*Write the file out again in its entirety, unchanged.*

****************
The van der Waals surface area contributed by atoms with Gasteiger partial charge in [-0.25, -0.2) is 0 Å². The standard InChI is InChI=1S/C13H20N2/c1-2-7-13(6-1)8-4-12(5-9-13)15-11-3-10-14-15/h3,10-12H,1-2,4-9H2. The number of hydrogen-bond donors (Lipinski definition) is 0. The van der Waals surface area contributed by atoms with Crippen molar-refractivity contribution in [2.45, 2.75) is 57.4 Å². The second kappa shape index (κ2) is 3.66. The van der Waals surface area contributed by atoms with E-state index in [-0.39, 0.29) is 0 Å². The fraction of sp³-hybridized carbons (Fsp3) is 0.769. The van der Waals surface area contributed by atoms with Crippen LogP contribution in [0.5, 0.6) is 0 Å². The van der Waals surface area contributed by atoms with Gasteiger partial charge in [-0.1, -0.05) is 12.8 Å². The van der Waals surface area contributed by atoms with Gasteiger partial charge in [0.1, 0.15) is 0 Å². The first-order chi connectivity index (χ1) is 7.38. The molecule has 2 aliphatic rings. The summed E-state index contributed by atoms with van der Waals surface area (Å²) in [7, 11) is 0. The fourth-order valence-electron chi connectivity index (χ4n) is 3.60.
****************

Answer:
The van der Waals surface area contributed by atoms with Gasteiger partial charge in [-0.25, -0.2) is 0 Å². The standard InChI is InChI=1S/C13H20N2/c1-2-7-13(6-1)8-4-12(5-9-13)15-11-3-10-14-15/h3,10-12H,1-2,4-9H2. The number of hydrogen-bond donors (Lipinski definition) is 0. The van der Waals surface area contributed by atoms with Crippen molar-refractivity contribution in [2.45, 2.75) is 57.4 Å². The second kappa shape index (κ2) is 3.66. The van der Waals surface area contributed by atoms with E-state index in [-0.39, 0.29) is 0 Å². The fraction of sp³-hybridized carbons (Fsp3) is 0.769. The van der Waals surface area contributed by atoms with Crippen LogP contribution in [0.5, 0.6) is 0 Å². The van der Waals surface area contributed by atoms with Gasteiger partial charge in [-0.1, -0.05) is 12.8 Å². The van der Waals surface area contributed by atoms with Gasteiger partial charge in [0.1, 0.15) is 0 Å². The first-order chi connectivity index (χ1) is 7.38. The molecule has 2 aliphatic rings. The summed E-state index contributed by atoms with van der Waals surface area (Å²) in [7, 11) is 0. The fourth-order valence-electron chi connectivity index (χ4n) is 3.60.